When I teach leadership classes—which include client leadership—trust comes up a lot. I like to ask class members, “What makes a leader?” The answers are usually the same. The number one answer is that a leader must be trustworthy. Trustworthy usually expands to: they are worthy of following, they have integrity, their values are clear, they respect transparency, their decisions are predictable and they lead with a clear vision.

Developing a “trust mindset” is crucial to developing a “change mindset.” Advisors help clients get from where they are now to where they need to go. To accomplish that, advisors invariably ask clients to change their behavior. Asking clients to make changes requires clients to trust the advisor. Trustworthy client leadership is critical to keeping an advisor-client relationship strong.

Before asking a client to make a change or to implement something new, the advisor needs to make sure that it’s within the client’s scope of ability. The foundation of a change mindset comes from understanding what a person can do, not what they can’t do, and building from their personal baseline. Ensuring that they can succeed and accomplish the goals that are set for them is critical to maintaining client engagement. Clients will not trust an advisor if the advisor has not accurately assessed the client’s scope of ability and has unintentionally sent them up to fail.

There are three conditions necessary for people to change: they must be willing, ready and able.

• The first component for change is willingness. This is their why, which is a leading driver for most people. Motivation relates to the client’s willingness to change. There are many types of motivation, including intrinsic (based on internal rewards, e.g., self-improvement or aligned with personal values or pleasure), extrinsic (based on external rewards, e.g., money or recognition), goal-orientation (focused on reaching or completing specific tasks to achieve a planned outcome), self-efficacy (based on individual belief in their own capacity to achieve), and confidence (which generally enhances motivation). Advisors need to understand a client’s motivation, and its impact on their willingness, before recommending a change.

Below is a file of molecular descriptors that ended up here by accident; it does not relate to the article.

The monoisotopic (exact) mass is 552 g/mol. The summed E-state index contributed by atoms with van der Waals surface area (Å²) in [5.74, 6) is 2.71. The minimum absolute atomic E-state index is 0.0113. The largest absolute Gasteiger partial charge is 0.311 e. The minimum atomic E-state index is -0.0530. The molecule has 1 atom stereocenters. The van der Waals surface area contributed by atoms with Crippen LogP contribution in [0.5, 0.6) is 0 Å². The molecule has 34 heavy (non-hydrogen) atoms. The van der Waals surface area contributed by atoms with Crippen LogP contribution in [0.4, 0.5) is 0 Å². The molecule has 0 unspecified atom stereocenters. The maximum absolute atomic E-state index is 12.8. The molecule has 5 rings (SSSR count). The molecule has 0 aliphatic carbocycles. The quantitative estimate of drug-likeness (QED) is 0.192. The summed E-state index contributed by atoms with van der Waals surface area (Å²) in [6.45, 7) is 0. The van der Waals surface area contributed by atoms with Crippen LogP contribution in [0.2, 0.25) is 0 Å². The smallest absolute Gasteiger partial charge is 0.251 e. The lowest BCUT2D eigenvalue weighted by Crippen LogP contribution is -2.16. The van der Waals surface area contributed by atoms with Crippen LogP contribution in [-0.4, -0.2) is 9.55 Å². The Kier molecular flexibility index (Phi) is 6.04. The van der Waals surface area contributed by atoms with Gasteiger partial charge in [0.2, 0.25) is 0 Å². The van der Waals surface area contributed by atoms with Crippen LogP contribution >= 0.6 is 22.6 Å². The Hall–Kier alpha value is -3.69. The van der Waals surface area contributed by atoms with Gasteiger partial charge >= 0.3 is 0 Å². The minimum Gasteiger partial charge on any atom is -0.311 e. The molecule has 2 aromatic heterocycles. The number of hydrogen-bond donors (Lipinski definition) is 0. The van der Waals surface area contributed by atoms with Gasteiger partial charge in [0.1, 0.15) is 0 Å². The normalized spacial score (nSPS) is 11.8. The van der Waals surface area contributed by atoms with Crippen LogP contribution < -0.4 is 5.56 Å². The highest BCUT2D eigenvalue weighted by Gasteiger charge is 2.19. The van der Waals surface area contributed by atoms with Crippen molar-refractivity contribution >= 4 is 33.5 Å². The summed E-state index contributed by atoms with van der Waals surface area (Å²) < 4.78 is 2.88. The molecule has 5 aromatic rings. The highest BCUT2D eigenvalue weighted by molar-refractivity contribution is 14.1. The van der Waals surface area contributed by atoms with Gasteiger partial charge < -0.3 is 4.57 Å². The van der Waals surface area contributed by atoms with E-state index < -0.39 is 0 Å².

• The second factor is readiness to change. Do they have what it takes? Do they have the knowledge to be ready? Do they have the skills and facts as well as physical, social, mental, spiritual and emotional knowledge necessary to change their behavior? Knowledge and its applications are complex, and it may take a moment to sort through what the client can do in regard to their behavioral change. A trusted financial advisor can be the first-line resource for the knowledge and skills clients need to be capable decision-makers.

• Ability to change is the third factor. Organizational support, such as construction of a formal financial plan, helps the client to be able to change. This provides the how and the support system to get clients from their point A to their point B. Their financial plan, coupled with trusted leadership from their advisor, provides a safe space to modify behavior and accomplish new goals.

Just as we cannot assume that a client will have a “change mindset” and automatically implement our recommendations, we also cannot assume that clients have enough of a trust mindset to change their behavior immediately. Trust requires attention, action and visibility in all that we do with our clients. One way to earn trust is by making sure we only ask the client to make changes that they can successfully implement. This will depend on their individual capacity and means we must grow with them, considering their ability level, place of readiness and willingness to change in all that we do.

Dr. Daralee Barbera is the director of the MSM Program at The American College of Financial Services, the George G. Joseph and Richard A. Liddy Chair in Practice Management and Leadership, and Assistant Professor of Leadership.